The title screen presents eight options including Exit - no clue is given as to the consequence of making one choice or another - a first level of meaning is thus quickly established. The proposition is that whilst sequence will have significance, a specified order will not, hence the narrative encountered will be unique to an individual’s interaction with the piece. A collage of images are deployed across the area of the screen and superimpose on a textured backdrop. As selected buttons lead on to successive screens a pattern begins to emerge about the organisation of the screen space. The interactive contribution is quickly learnt to influence progress palpably, but is recognised as not being "control". A second level of meaning is thereby soon attained. There commences now a process which attempts to delineate the furthest extent of each sector of the work, clicking outwards in a conceptual circle, attempting to plot 'landmark' images along the way, before returning through the maze to the start point, to then set-out to test the path again before beginning again from another point. With so little to go on ("..not a beginning or an end; it is always in the middle .."), the “mazing" process itself offers the third level of meaning as the motivational drive changes into a pleasurable era of reflexivity. Without knowledge of the consequences of taking options, (rather than making choices), the form of the exploration is accepted as being purely aleatoric - chance not choice. This shades into the ludic as soon as some confidence is gained in recognising patterns of image-routes. But visual memory of images, text clusters, button slogans etc, are severely stretched in an effort to map the topography - the game plan is easily subverted. As mazing continues "Control" is not wrested but at best shared. The perambulation is as through a series of arcades or galleries, exposing the author's, and providing opportunity for the interactor's, predilections and prejudices in the tradition of reflective contemplation. Baudelaire’s flaneur is evoked directly in this sense in another Cd-Rom work, 'Passagen', by Graham Ellard and Stephen Johnstone by refererence to Walter Benjamin and the Passagenarbeit.. A fourth level of meaning is now available to securely invoke the familiar defuser of subversive strategies - interpretation. In the case of 'Digital Rhizome', on what basis were these images selected? Do they in themselves acknowledge the received (from TV, from print) image as problematic? Are they from a folio of experiments, with cameras outputed to the computer and then 'developed' to challenge received assumptions? It seems from this initial encounter that the element in the piece, the base unit, is the moving image which, as we all know, appeals to our innate hunter's eye. Most of the movies are referencing technology and the technology of war in particular - the hunter's eye is appropriately served. The mind reels under the weight of mass disseminated paranoia - the brutality of the Age of Print; the callousness of the computer-imaged Gulf War. Does the ability to participate through this interactive piece in 'choosing' to steer again the route which will run again the image of Iraqi squaddies running from their vehicles as a missile homes-in, make the event anymore meaningful in the wider context? Or does it simply reflect, through the computer technology in front of which we sit, the ability to image what previously could only be imagined? Through juxtaposition with images that could only be created by the artist on a computer, is there a dialectic space created a priori to enable us to see a way through such terror?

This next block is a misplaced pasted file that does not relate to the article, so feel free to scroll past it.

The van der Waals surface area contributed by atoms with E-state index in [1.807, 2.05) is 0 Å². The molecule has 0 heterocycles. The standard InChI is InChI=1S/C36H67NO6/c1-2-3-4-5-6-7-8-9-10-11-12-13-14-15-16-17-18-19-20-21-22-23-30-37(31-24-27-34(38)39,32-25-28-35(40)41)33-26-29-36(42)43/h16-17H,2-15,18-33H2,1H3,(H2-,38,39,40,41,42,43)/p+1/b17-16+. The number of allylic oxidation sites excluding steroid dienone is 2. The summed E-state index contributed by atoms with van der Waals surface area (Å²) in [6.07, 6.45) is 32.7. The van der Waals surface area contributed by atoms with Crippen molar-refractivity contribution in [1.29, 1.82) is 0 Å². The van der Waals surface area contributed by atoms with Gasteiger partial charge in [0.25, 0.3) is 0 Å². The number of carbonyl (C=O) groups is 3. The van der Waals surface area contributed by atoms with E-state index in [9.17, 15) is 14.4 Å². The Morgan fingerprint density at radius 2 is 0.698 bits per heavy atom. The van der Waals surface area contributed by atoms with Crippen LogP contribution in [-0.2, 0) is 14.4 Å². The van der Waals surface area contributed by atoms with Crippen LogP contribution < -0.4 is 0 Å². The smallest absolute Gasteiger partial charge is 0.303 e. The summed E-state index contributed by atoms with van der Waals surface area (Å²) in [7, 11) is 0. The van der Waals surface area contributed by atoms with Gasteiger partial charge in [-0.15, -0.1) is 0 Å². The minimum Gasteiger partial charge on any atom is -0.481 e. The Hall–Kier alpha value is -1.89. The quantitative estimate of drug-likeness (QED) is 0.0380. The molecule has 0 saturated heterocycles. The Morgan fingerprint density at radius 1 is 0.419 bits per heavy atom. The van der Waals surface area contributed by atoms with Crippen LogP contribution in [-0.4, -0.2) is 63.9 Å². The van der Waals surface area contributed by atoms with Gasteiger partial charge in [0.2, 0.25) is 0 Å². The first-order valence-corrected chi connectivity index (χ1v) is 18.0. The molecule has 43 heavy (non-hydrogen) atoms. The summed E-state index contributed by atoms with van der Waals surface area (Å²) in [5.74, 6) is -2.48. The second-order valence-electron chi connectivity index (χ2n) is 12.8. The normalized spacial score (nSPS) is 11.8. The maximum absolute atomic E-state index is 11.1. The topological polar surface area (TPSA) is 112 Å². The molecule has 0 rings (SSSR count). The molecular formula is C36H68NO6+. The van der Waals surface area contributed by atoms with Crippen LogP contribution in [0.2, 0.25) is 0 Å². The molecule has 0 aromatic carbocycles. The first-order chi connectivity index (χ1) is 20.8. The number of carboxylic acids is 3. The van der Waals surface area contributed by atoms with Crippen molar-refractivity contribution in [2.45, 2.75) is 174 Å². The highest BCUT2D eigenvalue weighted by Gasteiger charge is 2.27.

The Tractable Process